The chances I have had since I started the YAB board are amazing. Everything from meeting ministers at events such as the NCVYS conference to interviewing people to be commercial development manager at vinspired. There are even chances unrelated to YAB that have come from vinspired.com
The biggest one of these is the Young Games Makers Selection Events that have been created through the LOCOG organisation. It is amazing that I get the chance to have involvement even in an indirect way with a once in a lifetime opportunity.
The selection events see a group of volunteers interviewing and assessing teams of potential young games makers to be involved with events at the Olympic Games. We also have to judge their team leaders to make sure that they are able to keep their young people going in the run up, throughout and after the Olympic Games to create a legacy in the young people’s lives.
LOCOG have been great in my life and in the lives of the Young Games Makers. They have been assessing the core values of the YGM’s. These are openness, distinctiveness, delivery, teamwork, respectfulness and being inspirational. Seeing these young games makers and their team leaders demonstrate these roles makes them rub off on us and see the importance of the Olympic Games.
From LOCOG, I have learned all about the importance of the Olympic Games for now and the foreseeable future, in the lives of everyone, including the Young and Old. Maintaining the Games legacy is important in my eyes as it makes sport accessible for everyone and may help conquer the obesity epidemic. I also believe that the Games are important as they give young people the opportunity to volunteer for now, see the importance and this will hopefully inspire the next generation of young volunteers. This is the core value and aim of vinspired as an organisation.
I am thankful to YAB for opening the door to vinspired and its other opportunities. I hope these chances continue from now, until I leave vinspired and beyond. vinspired should become a legacy in my life, much like the Olympic Games.
The Finance Director is thinking on his feet
Monday. I attend a brainstorming session with colleagues and vinspired’s Youth Advisory Board – 12 young volunteers who are at the heart of our decision-making process. Today, we’re looking at ways of framing “asks” within our fundraising strategy. With a million young people out of work, and substantially reduced government funding available for youth volunteering, private sector fundraising is becoming a major focus. We are running programmes funded by OCS, DfE, Coca Cola and BP, but need to continue to diversify our sources of income.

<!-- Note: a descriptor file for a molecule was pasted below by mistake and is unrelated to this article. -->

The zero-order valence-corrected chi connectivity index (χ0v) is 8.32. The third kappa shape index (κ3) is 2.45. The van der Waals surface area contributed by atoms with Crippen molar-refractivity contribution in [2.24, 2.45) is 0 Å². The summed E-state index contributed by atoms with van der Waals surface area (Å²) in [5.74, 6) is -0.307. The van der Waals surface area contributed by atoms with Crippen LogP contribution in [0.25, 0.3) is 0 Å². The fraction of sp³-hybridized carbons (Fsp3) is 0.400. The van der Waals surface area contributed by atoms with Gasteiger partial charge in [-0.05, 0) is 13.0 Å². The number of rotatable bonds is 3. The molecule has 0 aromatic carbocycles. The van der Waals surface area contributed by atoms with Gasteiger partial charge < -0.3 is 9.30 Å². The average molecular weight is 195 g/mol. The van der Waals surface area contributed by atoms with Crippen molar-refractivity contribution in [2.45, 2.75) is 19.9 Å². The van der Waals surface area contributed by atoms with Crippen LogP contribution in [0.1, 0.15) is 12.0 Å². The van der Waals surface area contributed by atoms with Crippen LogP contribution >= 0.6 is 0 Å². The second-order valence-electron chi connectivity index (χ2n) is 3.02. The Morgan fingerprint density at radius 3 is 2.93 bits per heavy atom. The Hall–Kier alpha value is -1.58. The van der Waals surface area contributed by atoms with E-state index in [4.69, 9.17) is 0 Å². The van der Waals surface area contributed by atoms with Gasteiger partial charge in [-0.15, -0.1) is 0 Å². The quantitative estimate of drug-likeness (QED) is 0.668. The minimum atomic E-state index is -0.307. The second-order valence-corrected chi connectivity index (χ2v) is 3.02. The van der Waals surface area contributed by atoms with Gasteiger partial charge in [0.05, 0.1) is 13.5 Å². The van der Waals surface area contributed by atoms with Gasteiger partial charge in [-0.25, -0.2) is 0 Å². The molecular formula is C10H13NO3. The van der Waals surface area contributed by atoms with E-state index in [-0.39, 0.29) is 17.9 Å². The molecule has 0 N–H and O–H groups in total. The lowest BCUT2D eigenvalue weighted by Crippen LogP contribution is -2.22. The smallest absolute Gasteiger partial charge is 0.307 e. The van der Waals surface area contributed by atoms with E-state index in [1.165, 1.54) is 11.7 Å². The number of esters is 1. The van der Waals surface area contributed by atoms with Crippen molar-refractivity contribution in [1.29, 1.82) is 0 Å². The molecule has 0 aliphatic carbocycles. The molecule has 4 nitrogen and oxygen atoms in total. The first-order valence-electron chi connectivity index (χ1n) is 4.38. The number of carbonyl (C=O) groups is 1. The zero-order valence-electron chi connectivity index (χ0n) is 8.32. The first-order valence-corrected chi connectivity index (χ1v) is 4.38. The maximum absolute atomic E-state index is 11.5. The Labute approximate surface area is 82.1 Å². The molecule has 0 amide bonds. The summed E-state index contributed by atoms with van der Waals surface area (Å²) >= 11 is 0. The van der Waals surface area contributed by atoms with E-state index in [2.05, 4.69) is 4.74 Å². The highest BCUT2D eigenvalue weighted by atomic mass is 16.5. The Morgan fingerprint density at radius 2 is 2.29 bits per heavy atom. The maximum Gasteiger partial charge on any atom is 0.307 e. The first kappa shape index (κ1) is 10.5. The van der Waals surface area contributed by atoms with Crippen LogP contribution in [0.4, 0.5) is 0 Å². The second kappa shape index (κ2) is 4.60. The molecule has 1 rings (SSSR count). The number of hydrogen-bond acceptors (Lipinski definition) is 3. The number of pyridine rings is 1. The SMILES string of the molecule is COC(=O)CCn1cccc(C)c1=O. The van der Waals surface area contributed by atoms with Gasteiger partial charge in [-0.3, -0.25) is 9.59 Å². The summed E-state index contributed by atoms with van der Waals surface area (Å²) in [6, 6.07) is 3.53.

Tuesday. My role encompasses IT as well as finance, and today we need to switch a few phone extensions around. A few small glitches emerge. The phone system isn’t quite in sync with Greenwich Mean Time (about 2½ minutes out) and a “five minute job” to fix it ends up taking rather longer. I really want everything sorted as Remembrance Day is looming and it will be disrespectful if we’re not all observing the minute’s silence the same time.
Wednesday. I am guest of our auditors, Crowe Clark Whitehill, at the CFDG’s Annual Fundraising Dinner. This year, CFDG Chief Executive Caron Bradshaw has decided to add a big sense of fun to the event, and has booked a live band and Couch Impro … an improvisation group in which I perform. We do a thirty minute set (a shortened version of our Edinburgh Fringe show) entirely based on suggestions from the audience, immediately after Nick Hurd’s speech. The audience of 600 is about the size of our entire Edinburgh run, and Nick Hurd announces he is to be followed by Britain’s Funniest Accountant (I won a competition a couple of years ago). So no pressure!
Thursday. I attend the “An Enterprising Future” conference. The speakers at the opening plenary are most engaging, and very fired up. I attend a particularly good afternoon session where we debate why some government departments seem to accept that commercial organisations may make a profit for their shareholders, but find it difficult to allow charities to make a surplus to fund their charitable activities.
Friday. I am working on revised costings for Teamv, a programme we’re running in partnership with Rank Foundation, CAF and NIACE. Several of my colleagues are off-site, inducting the new intake of Young Leaders, who will be running a series of activations during the next twelve months. Their first activation will be complemented by a terrific short film about Food Poverty. Received a call from the auditors – the Couch Impro show is the talk of the office, and they loved our naughty reference to last minute changes to the accounts.